Pressure Variations Inside the Hydraulic Fracture and Their Impact on Fracture Propagation, Conductivity, and Screenout
- A. Ali Daneshy (Daneshy Consultants Intl.)
- Document ID
- Society of Petroleum Engineers
- SPE Production & Operations
- Publication Date
- February 2007
- Document Type
- Journal Paper
- 107 - 111
- 2007. Society of Petroleum Engineers
- 2.2.2 Perforating, 4.1.2 Separation and Treating, 1.8 Formation Damage, 1.2.3 Rock properties, 3.2.3 Hydraulic Fracturing Design, Implementation and Optimisation, 2.5.2 Fracturing Materials (Fluids, Proppant), 5.5.8 History Matching, 5.2 Reservoir Fluid Dynamics, 2.5.1 Fracture design and containment
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Field measurements of fluid pressure inside hydraulic fractures have shown rapid pressure declines along the fracture length. The consequence of this pressure profile is rapidly tapering fracture width. This means that a disproportionate volume of fluid and proppant injected inside hydraulic fractures remains near the wellbore, thus creating excessive near-wellbore and substantially less far-field fracture conductivity. This explains why history matching of oil well production figures yields much lower effective fracture lengths than when the same exercise is performed for gas wells, as oil wells require higher fracture flow capacity because of their higher permeability.
The rapid tapering of the fracture width also restricts the movement of the proppant inside the fracture, causing its accumulation near the wellbore. As the treatment progresses, and if sufficient proppant volume has been injected inside the fracture, the near-wellbore segment of the fracture can begin to fill with proppant, thus reducing the open width available for further movement of the fluid. Essentially, accumulation of proppant near the wellbore reduces the fracture width available for fluid flow, which then results in higher frictional pressure losses inside the fracture, further skewing the pressure distribution and eventually leading to screenout.
Over the last two decades, the industry has been gradually recognizing the complexity of the theory and practice of hydraulic fracturing. Simple theories of tensile fracturing (Haimson and Fairhurst 1967) evolved successively into concepts of near-wellbore tortuosity (Aud et al. 1994), of the presence of branches and shear fractures (Weijers et al. 2000), and of off-balance growth (Daneshy 2003). The hydraulic fracture is now viewed as extending under a mixture of tensile and shear forces and containing numerous branches, with the extension occurring randomly around the fracture tip and highly influenced by local inhomogeneities and planes of weakness. Randomly distributed proppant packs forming behind narrow shear fractures are now offered as alternatives to simple viscosity-dominated proppant transport models (Daneshy 2005). The natural consequence of these developments is the recognition that our simple models of pressure distribution inside the fracture also need revision and re-evaluation. This paper extends the new fracturing concepts into analysis of fluid pressure variations inside the fracture and reviews their impact on fracture shape, fracture conductivity, analysis of post-frac treatment pressure analysis, and the causes of screenout, as well as the other major application of hydraulic fracturing, namely in-situ stress measurement.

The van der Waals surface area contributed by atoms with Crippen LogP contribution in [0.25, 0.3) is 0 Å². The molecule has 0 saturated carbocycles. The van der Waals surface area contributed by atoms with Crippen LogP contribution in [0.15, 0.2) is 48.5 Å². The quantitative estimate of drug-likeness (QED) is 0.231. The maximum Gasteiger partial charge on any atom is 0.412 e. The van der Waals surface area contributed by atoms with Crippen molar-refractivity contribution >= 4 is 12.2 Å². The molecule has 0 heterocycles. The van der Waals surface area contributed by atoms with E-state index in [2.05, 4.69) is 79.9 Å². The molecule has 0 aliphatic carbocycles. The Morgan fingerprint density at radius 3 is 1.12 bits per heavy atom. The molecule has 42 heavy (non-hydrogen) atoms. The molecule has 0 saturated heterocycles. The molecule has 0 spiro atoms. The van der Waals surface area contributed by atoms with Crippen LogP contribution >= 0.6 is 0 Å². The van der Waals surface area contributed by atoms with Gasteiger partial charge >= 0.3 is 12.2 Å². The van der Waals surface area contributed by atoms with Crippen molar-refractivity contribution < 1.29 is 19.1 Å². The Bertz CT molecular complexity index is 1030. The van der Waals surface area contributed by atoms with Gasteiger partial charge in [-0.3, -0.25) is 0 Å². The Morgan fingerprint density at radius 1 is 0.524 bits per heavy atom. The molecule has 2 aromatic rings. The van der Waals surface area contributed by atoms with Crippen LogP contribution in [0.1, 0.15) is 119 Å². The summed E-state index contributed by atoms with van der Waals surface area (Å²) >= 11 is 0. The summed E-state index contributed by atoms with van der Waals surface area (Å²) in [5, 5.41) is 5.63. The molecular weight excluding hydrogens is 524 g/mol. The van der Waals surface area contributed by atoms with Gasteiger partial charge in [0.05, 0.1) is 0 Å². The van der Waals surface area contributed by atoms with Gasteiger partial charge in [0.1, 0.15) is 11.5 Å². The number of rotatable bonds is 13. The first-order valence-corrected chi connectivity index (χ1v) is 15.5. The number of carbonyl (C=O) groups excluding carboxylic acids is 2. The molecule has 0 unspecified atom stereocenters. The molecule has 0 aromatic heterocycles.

Fluid pressure variations observed during a fracturing treatment have always been very complex and unpredictable. Most hydraulic fracturing theories assume the fluid pressure to be relatively constant inside the fracture, except for the small region near its tip. Under this condition, tensile fracturing models coupled with energy balance equations predict that fluid pressures tens or a few hundred psi in excess of the least in-situ principal stress will be sufficient to extend a hydraulic fracture. These same models predict the extension pressure to be relatively flat or slightly decreasing. Yet actual hydraulic fracturing pressures sometimes vary by several thousand psi. One explanation offered for such pressure variations has been fracture containment (Nolte and Smith 1979). The hypothesis offered is that fluid pressure in a vertically contained fracture would increase during the treatment and that constant or decreasing pressure means the fracture is experiencing excessive vertical growth. However, in spite of its simplicity and appeal, this theory cannot explain how the enormous energy contained in the pressurized fluid is consumed inside the fracture, nor how the formation can resist the very large stresses created by these pressure increases.
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